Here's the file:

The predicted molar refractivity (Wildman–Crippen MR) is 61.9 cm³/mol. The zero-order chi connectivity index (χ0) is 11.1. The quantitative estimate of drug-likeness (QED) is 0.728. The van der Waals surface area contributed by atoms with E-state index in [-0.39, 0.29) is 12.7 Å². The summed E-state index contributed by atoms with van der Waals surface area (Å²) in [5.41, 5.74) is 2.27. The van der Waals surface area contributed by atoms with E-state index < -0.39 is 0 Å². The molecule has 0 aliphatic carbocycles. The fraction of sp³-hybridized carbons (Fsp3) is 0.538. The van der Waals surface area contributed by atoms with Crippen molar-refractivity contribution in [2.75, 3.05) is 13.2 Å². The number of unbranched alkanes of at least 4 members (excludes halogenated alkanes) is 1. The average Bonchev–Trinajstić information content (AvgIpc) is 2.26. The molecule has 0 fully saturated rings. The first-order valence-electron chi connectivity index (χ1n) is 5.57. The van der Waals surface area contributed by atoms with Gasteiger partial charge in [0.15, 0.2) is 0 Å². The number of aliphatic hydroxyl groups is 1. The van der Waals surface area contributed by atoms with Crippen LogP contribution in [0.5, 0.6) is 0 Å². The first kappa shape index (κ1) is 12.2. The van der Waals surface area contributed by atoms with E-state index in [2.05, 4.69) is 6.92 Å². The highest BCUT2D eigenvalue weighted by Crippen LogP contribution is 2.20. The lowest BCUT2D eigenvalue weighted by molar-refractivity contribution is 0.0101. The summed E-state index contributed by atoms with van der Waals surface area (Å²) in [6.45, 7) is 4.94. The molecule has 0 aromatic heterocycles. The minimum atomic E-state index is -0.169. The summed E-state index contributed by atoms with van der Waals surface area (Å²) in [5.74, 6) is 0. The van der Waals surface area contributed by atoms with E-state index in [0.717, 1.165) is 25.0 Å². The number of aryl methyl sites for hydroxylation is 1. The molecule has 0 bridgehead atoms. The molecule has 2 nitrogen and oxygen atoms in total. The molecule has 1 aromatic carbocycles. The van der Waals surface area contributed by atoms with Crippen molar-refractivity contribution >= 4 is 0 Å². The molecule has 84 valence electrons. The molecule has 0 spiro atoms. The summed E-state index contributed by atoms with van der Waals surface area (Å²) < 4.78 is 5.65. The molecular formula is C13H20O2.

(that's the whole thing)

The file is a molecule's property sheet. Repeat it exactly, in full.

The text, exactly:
The predicted molar refractivity (Wildman–Crippen MR) is 61.9 cm³/mol. The zero-order chi connectivity index (χ0) is 11.1. The quantitative estimate of drug-likeness (QED) is 0.728. The van der Waals surface area contributed by atoms with E-state index in [-0.39, 0.29) is 12.7 Å². The summed E-state index contributed by atoms with van der Waals surface area (Å²) in [5.41, 5.74) is 2.27. The van der Waals surface area contributed by atoms with E-state index < -0.39 is 0 Å². The molecule has 0 aliphatic carbocycles. The fraction of sp³-hybridized carbons (Fsp3) is 0.538. The van der Waals surface area contributed by atoms with Crippen molar-refractivity contribution in [2.75, 3.05) is 13.2 Å². The number of unbranched alkanes of at least 4 members (excludes halogenated alkanes) is 1. The average Bonchev–Trinajstić information content (AvgIpc) is 2.26. The molecule has 0 fully saturated rings. The first-order valence-electron chi connectivity index (χ1n) is 5.57. The van der Waals surface area contributed by atoms with Gasteiger partial charge in [0.15, 0.2) is 0 Å². The number of aliphatic hydroxyl groups is 1. The van der Waals surface area contributed by atoms with Crippen LogP contribution in [0.5, 0.6) is 0 Å². The first kappa shape index (κ1) is 12.2. The van der Waals surface area contributed by atoms with E-state index in [2.05, 4.69) is 6.92 Å². The highest BCUT2D eigenvalue weighted by Crippen LogP contribution is 2.20. The lowest BCUT2D eigenvalue weighted by molar-refractivity contribution is 0.0101. The summed E-state index contributed by atoms with van der Waals surface area (Å²) in [6.45, 7) is 4.94. The molecule has 0 aromatic heterocycles. The minimum atomic E-state index is -0.169. The summed E-state index contributed by atoms with van der Waals surface area (Å²) in [5.74, 6) is 0. The van der Waals surface area contributed by atoms with E-state index in [0.717, 1.165) is 25.0 Å². The number of aryl methyl sites for hydroxylation is 1. The molecule has 0 bridgehead atoms. The molecule has 2 nitrogen and oxygen atoms in total. The molecule has 1 aromatic carbocycles. The van der Waals surface area contributed by atoms with Crippen molar-refractivity contribution >= 4 is 0 Å². The molecule has 84 valence electrons. The molecule has 0 spiro atoms. The summed E-state index contributed by atoms with van der Waals surface area (Å²) < 4.78 is 5.65. The molecular formula is C13H20O2.